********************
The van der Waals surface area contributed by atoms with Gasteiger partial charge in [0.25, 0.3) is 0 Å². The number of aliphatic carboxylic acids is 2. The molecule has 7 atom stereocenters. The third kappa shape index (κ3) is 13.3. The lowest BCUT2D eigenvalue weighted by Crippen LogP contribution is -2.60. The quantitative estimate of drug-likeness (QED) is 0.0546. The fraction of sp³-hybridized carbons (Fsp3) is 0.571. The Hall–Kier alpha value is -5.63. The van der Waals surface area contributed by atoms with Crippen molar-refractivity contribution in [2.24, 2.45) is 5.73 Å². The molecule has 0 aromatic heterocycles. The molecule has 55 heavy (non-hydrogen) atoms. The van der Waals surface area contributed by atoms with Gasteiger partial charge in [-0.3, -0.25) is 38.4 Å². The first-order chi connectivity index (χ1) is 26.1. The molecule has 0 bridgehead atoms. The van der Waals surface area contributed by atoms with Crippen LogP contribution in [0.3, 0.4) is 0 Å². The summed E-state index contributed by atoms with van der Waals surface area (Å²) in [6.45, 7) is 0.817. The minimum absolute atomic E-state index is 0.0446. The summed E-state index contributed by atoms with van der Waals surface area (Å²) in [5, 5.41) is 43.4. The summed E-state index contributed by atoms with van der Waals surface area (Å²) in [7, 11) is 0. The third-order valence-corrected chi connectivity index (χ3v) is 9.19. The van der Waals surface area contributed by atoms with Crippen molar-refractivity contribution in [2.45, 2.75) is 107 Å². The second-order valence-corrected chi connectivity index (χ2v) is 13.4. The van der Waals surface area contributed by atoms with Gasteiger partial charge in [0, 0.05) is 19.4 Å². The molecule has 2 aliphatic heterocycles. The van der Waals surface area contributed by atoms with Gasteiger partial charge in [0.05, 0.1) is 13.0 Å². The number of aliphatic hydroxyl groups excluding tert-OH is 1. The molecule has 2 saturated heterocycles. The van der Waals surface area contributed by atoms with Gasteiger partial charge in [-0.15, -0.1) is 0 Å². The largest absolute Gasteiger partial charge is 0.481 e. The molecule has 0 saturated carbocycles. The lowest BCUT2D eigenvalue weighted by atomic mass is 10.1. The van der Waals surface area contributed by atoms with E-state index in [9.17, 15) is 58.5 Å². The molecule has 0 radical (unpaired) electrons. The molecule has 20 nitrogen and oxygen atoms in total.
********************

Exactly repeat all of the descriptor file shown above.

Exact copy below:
The van der Waals surface area contributed by atoms with Gasteiger partial charge in [0.25, 0.3) is 0 Å². The number of aliphatic carboxylic acids is 2. The molecule has 7 atom stereocenters. The third kappa shape index (κ3) is 13.3. The lowest BCUT2D eigenvalue weighted by Crippen LogP contribution is -2.60. The quantitative estimate of drug-likeness (QED) is 0.0546. The fraction of sp³-hybridized carbons (Fsp3) is 0.571. The Hall–Kier alpha value is -5.63. The van der Waals surface area contributed by atoms with Crippen molar-refractivity contribution in [2.24, 2.45) is 5.73 Å². The molecule has 0 aromatic heterocycles. The molecule has 55 heavy (non-hydrogen) atoms. The van der Waals surface area contributed by atoms with Gasteiger partial charge in [-0.3, -0.25) is 38.4 Å². The first-order chi connectivity index (χ1) is 26.1. The molecule has 0 bridgehead atoms. The van der Waals surface area contributed by atoms with Crippen LogP contribution in [0.3, 0.4) is 0 Å². The summed E-state index contributed by atoms with van der Waals surface area (Å²) in [6.45, 7) is 0.817. The minimum absolute atomic E-state index is 0.0446. The summed E-state index contributed by atoms with van der Waals surface area (Å²) in [5, 5.41) is 43.4. The summed E-state index contributed by atoms with van der Waals surface area (Å²) in [7, 11) is 0. The third-order valence-corrected chi connectivity index (χ3v) is 9.19. The van der Waals surface area contributed by atoms with Crippen molar-refractivity contribution in [2.45, 2.75) is 107 Å². The second-order valence-corrected chi connectivity index (χ2v) is 13.4. The van der Waals surface area contributed by atoms with Gasteiger partial charge in [0, 0.05) is 19.4 Å². The molecule has 2 aliphatic heterocycles. The van der Waals surface area contributed by atoms with Gasteiger partial charge in [0.05, 0.1) is 13.0 Å². The number of aliphatic hydroxyl groups excluding tert-OH is 1. The molecule has 2 saturated heterocycles. The van der Waals surface area contributed by atoms with Gasteiger partial charge in [-0.15, -0.1) is 0 Å². The largest absolute Gasteiger partial charge is 0.481 e. The molecule has 0 saturated carbocycles. The lowest BCUT2D eigenvalue weighted by atomic mass is 10.1. The van der Waals surface area contributed by atoms with E-state index in [9.17, 15) is 58.5 Å². The molecule has 0 radical (unpaired) electrons. The molecule has 20 nitrogen and oxygen atoms in total.